To state a claim for breach of contract, the plaintiff must demonstrate the existence of a contract, a breach of that contract, and damages resulting from the alleged breach. Galko v. Harleysville Pennland Ins. Co., 71 Pa. D. & C.4th 236, 253 (Pa. C.P. Lackawanna County 2005). An enforceable contract requires a mutual agreement between the parties, the exchange of consideration, and that the agreement's terms are delineated with a sufficient degree of clarity. Weavertown Transp. Leasing, Inc. v. Moran, 834 A.2d 1169, 1172 (Pa. Super. Ct. 2003). Plaintiffs' Complaint is clearly sufficient to meet these requirements. First, Plaintiffs allege the existence of a contract and attach the Settlement Agreement and Amended Settlement Agreement to their Complaint. The contract is signed by both parties, which evidences a mutual agreement. In addition, it involves a bargained-for exchange, with Plaintiffs agreeing to forfeit their right to pursue damages in court in exchange for Defendants' agreement to pay $5 million. Further, the terms of the contract are clearly articulated, completing the requirements for establishing the existence of a contract. As to the second element of a breach of contract claim, Plaintiffs allege that Defendants breached the Amended Settlement Agreement when they did not pay the $1,448,950 due by June 30, 2009. Finally, the Complaint stated that the Plaintiffs were damaged by not receiving this payment, and that they were further damaged in that they had not received the $3,449,000 owing to them as a result of Defendants' default and the acceleration clause in the contract. This is sufficient to state a claim for breach of contract.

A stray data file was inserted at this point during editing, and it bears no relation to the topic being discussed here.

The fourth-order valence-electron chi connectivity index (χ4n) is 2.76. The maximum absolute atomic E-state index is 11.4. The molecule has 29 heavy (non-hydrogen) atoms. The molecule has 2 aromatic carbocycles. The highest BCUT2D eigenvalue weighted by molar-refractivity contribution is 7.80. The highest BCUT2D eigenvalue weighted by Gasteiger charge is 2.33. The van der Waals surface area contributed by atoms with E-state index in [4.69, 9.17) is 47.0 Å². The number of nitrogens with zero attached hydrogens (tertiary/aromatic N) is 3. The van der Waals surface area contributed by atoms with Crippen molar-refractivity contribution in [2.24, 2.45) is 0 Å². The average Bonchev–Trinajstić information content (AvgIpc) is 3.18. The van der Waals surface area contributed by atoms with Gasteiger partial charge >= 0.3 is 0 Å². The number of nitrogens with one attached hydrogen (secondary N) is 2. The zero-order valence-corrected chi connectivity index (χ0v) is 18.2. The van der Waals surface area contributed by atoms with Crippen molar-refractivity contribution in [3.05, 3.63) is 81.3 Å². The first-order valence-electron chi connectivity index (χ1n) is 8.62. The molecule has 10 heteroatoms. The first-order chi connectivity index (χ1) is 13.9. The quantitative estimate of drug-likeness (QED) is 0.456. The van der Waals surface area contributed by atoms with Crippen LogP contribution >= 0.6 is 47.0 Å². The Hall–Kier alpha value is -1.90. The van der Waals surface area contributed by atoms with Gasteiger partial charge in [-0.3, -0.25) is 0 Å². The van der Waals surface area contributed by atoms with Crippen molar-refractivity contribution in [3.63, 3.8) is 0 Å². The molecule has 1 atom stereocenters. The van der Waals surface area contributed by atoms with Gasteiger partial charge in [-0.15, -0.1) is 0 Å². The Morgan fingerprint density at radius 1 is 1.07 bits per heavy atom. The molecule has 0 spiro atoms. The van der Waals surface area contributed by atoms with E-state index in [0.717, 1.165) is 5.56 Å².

In their Motion to Dismiss, Defendants argue that Plaintiffs do not set forth all of the elements required to state a breach of contract as they have not pled that all conditions precedent were fulfilled. In support of this assertion they cite Chemtech International, Inc. v. Chemical Injection Technologies, Inc., 247 F. App'x 403 (3d Cir. 2007), and Jennison v. Aacher, 193 A.2d 769 (Pa. Super. Ct. 1963). A condition precedent is defined as "[a]n act or event, other than a lapse of time, that must exist or occur before a duty to perform something promised arises."

Black's Law Dictionary (8th ed. 2004). In the present case, there was no event that needed to occur before Defendants had a duty to perform under the Settlement Agreements. This case, therefore, is distinguishable from those cited by Defendants, and does not require this Court to dismiss Plaintiffs' action. The only source for any possible condition precedent is the Intercreditor and Subordination Agreement, and, to the extent that the ISA is applicable to the present controversy, it does not provide a condition precedent in the sense that this term is generally used. The alleged condition precedent contained in the ISA was not triggered until after Defendants' breach, it did not have any impact on Defendants' duty to perform under the Settlement Agreements, and Plaintiffs' failure to abide by the ISA did not excuse Defendants' breach of the Settlement Agreements. At this juncture, Defendants do not contest that they had a duty to pay Plaintiffs and that when they failed to do so, they breached the contract. Whether Plaintiffs breached a separate contract in filing this suit does not have any bearing on whether Plaintiffs have adequately stated a claim for breach of the Settlement Agreements. The Settlement Agreements did not contain any conditions precedent that were required to occur before Defendants' duty to perform arose. Plaintiffs, therefore, were not required to plead the satisfaction of any conditions precedent in order to state a claim on which relief can be granted.